Safe in the Arms of Jesus:
By: Fanny Crosby
Safe in the arms of Jesus, safe on His gentle breast,
There by His love o'ershaded, sweetly my soul shall rest.
Hark! 'tis the voice of angels, borne in a song to me.
Over the fields of glory, over the jasper sea.
Safe in the arms of Jesus, safe from corroding care,
Safe from the world's temptations, sin cannot harm me there.
Free from the blight of sorrow, free from my doubts and fear;
Only a few more trials, only a few more tears!
Jesus, my heart's dear Refuge, Jesus has died for me;
Firm on the Rock of Ages, ever my trust shall be.
Here let me wait with patience, wait till the night is o'er;
Wait till I see the morning break on the golden shore.
On March 5, 1858, Fanny Crosby married Alexander Van Alsteine. A year later, a child was born to them, though no one knows if it was a boy or a girl. Fanny never spoke about it except in her oral biography, "God gave us a tender babe," and "soon the angels came down and took our infant up to God and His throne." The child's death seemed to have devastated Fanny and she privately bore the sadness all her life.
Years later, on April 30, 1868, musician Howard Doane knocked on the front door of Fanny's apartment in Manhattan. "I have exactly forty minutes," he said, "before I must meet a train for Cincinnati. I have a tune for you. See if it says anything to you. Perhaps you can commit it to memory and then compose a poem to match it." He then hummed the tune. Fanny clapped her hands and said, "Why, that says, 'Safe in the arms of Jesus!" She retreated to the other room of her tiny apartment, knelt on the floor, and asked God to give her the words quickly. Within half an hour, she had composed the poem in her mind and dictated it to Doane, who dashed off to catch his train. During her lifetime, "Safe in the Arms of Jesus" was among the most widely sung of Fanny's hymns, and she considered it in a class by itself. She said it was written for the bereaved, especially for mothers who had lost children. Often when comforting a grief-stricken mother, she would say, "Remember, my dear, your darling cherub is safe in the arms of Jesus." Rev. John Hall of New York's Fifth Avenue Presbyterian Church told Fanny that her hymn had given more "peace and satisfaction to mothers who have lost their children than any other hymn I have ever known."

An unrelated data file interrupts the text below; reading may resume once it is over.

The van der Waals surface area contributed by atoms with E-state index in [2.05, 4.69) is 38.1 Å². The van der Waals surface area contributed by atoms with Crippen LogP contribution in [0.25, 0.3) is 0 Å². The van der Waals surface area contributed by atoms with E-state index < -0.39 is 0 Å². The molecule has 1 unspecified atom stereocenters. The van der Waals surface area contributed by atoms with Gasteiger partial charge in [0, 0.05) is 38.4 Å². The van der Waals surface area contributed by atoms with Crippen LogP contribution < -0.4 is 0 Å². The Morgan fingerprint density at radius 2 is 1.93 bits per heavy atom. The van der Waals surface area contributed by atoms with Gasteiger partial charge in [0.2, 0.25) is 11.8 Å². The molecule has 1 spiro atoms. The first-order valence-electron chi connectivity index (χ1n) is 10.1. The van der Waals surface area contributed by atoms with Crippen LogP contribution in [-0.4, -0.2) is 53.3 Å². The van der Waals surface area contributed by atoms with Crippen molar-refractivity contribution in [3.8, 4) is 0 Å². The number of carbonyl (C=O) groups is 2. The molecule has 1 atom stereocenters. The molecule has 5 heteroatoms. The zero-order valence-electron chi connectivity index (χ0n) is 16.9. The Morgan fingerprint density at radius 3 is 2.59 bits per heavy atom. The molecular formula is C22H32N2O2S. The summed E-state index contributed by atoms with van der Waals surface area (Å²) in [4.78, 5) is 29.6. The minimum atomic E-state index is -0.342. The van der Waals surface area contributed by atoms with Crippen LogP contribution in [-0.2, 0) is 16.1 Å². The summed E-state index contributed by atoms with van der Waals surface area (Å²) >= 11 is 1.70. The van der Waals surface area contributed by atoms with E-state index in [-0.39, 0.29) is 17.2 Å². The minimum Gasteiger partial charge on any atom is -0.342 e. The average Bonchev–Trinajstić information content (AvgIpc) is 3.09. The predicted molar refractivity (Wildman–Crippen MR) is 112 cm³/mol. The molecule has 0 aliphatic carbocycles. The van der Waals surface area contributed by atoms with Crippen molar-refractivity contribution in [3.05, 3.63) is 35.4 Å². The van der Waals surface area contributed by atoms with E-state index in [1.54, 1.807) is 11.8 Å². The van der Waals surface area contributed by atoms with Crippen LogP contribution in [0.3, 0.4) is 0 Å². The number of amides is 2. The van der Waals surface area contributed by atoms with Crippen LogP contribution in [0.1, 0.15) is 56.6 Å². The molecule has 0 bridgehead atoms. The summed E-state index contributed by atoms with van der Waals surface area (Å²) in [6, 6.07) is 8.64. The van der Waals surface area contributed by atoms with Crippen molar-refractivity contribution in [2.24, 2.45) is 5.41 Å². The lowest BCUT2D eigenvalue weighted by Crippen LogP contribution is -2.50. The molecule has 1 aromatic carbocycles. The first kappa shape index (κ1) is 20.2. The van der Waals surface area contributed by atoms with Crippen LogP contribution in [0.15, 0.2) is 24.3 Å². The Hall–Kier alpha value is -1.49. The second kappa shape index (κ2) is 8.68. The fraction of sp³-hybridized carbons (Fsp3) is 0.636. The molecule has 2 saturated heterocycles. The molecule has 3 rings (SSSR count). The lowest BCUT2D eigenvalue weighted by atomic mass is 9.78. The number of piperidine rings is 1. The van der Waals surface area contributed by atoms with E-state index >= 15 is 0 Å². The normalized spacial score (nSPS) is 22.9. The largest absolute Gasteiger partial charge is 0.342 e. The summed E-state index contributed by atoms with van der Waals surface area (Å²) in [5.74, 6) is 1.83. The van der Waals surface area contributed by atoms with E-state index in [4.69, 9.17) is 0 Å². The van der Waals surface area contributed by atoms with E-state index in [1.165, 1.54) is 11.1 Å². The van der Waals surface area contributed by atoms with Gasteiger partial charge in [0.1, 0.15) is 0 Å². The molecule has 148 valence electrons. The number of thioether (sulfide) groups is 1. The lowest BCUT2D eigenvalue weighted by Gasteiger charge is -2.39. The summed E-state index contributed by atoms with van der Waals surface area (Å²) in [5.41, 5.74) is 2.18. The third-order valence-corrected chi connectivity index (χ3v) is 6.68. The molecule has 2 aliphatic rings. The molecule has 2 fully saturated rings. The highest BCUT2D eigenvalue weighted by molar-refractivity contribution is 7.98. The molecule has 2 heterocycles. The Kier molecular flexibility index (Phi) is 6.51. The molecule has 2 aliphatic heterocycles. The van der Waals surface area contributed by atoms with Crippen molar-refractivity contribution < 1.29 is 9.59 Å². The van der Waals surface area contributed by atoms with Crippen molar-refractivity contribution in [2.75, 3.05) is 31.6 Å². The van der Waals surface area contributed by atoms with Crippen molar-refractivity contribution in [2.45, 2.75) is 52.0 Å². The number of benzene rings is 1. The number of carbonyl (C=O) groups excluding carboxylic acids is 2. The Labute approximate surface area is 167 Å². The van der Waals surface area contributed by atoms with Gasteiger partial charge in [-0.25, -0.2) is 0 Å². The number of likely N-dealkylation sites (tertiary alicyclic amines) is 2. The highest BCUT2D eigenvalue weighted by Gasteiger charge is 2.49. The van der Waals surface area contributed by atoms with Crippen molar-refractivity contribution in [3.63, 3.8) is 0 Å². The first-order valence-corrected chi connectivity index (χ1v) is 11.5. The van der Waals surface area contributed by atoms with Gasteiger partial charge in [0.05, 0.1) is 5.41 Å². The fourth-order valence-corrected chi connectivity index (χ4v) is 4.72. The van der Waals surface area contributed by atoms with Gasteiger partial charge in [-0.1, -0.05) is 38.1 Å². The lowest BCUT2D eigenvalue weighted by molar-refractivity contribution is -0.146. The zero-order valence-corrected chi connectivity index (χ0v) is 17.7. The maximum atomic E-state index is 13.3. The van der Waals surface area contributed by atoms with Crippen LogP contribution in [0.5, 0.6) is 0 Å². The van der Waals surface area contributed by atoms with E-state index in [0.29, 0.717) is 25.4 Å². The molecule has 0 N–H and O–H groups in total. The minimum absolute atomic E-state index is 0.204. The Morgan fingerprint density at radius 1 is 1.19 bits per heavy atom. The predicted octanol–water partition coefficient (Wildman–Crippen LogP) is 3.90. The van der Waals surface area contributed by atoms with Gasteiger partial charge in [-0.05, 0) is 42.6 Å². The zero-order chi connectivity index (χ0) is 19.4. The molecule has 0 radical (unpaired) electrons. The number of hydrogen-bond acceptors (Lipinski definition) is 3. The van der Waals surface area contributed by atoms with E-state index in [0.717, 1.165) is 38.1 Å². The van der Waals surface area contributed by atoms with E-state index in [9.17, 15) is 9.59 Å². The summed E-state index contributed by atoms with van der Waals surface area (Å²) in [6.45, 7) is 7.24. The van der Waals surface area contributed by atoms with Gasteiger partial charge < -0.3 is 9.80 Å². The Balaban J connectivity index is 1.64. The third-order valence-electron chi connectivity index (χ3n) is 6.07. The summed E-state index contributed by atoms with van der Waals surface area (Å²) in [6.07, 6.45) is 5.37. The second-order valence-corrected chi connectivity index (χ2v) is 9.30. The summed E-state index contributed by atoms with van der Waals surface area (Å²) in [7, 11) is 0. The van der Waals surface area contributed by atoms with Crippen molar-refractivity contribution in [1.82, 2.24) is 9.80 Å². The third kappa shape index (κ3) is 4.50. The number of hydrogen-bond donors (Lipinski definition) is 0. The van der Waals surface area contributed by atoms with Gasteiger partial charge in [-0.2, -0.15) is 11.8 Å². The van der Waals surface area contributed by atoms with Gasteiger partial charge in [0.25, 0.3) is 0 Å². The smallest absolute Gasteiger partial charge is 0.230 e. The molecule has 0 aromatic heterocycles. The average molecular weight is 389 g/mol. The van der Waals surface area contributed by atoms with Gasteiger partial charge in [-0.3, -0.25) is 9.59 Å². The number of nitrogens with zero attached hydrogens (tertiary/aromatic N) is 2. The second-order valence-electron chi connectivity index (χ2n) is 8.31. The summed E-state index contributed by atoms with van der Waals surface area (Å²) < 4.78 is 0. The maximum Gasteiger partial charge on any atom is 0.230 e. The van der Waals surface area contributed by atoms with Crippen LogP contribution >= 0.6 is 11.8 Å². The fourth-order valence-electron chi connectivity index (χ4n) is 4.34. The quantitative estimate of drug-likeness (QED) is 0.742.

Two little girls were playing in a corner of the nursery with their dolls, and singing as they played, '' Safe in the arms of Jesus, safe on his gentle breast." Their mother was writing, only stopping now and then to listen to the little ones' talk, unobserved by them.
"Because I am holding Jesus with both my hands —tight !" was the reply.
The sister looked much troubled for a few moments, dropped her doll and thought deeply. Suddenly her face shone with joy, and she cried out, "Oh! I forgot! I forgot! Jesus is holding me with his two hands, and Satan can't cut his hands off; so I am safe!"
I hope all you dear friends have a good and godly week.
Yours warmly on the Victory side,
And I give unto them eternal life; and they shall never perish, neither shall any man pluck them out of my hand. My Father, which gave them me, is greater than all; and no man is able to pluck them out of my Father's hand.